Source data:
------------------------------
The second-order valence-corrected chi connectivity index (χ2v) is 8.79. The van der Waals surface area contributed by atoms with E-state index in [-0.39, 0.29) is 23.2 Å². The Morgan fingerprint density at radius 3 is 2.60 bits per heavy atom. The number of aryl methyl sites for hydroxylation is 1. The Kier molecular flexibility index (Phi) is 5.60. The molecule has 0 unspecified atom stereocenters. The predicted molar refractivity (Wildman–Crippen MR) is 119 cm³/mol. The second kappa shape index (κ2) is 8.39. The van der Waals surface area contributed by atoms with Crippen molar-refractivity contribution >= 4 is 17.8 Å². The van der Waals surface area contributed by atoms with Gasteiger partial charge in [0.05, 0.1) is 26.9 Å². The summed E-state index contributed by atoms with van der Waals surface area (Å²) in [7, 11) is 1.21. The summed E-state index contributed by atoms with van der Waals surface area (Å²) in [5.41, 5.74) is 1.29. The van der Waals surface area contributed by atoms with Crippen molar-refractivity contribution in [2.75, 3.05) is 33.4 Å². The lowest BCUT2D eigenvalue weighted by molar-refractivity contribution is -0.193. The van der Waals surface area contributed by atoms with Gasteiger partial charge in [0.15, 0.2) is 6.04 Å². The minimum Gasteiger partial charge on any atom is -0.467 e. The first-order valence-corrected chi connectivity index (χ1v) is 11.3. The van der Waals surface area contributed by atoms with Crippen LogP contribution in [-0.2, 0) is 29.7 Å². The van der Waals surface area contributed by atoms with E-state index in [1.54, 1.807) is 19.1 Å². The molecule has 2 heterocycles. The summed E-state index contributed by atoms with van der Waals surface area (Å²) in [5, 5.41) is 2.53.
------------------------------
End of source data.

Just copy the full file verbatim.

The second-order valence-corrected chi connectivity index (χ2v) is 8.79. The van der Waals surface area contributed by atoms with E-state index in [-0.39, 0.29) is 23.2 Å². The Morgan fingerprint density at radius 3 is 2.60 bits per heavy atom. The number of aryl methyl sites for hydroxylation is 1. The Kier molecular flexibility index (Phi) is 5.60. The molecule has 0 unspecified atom stereocenters. The predicted molar refractivity (Wildman–Crippen MR) is 119 cm³/mol. The second kappa shape index (κ2) is 8.39. The van der Waals surface area contributed by atoms with Crippen molar-refractivity contribution >= 4 is 17.8 Å². The van der Waals surface area contributed by atoms with Gasteiger partial charge in [0.05, 0.1) is 26.9 Å². The summed E-state index contributed by atoms with van der Waals surface area (Å²) in [7, 11) is 1.21. The summed E-state index contributed by atoms with van der Waals surface area (Å²) in [5.41, 5.74) is 1.29. The van der Waals surface area contributed by atoms with Crippen molar-refractivity contribution in [2.75, 3.05) is 33.4 Å². The lowest BCUT2D eigenvalue weighted by molar-refractivity contribution is -0.193. The van der Waals surface area contributed by atoms with Gasteiger partial charge in [0.15, 0.2) is 6.04 Å². The minimum Gasteiger partial charge on any atom is -0.467 e. The first-order valence-corrected chi connectivity index (χ1v) is 11.3. The van der Waals surface area contributed by atoms with Crippen LogP contribution in [-0.2, 0) is 29.7 Å². The van der Waals surface area contributed by atoms with E-state index in [1.54, 1.807) is 19.1 Å². The molecule has 2 heterocycles. The summed E-state index contributed by atoms with van der Waals surface area (Å²) in [5, 5.41) is 2.53.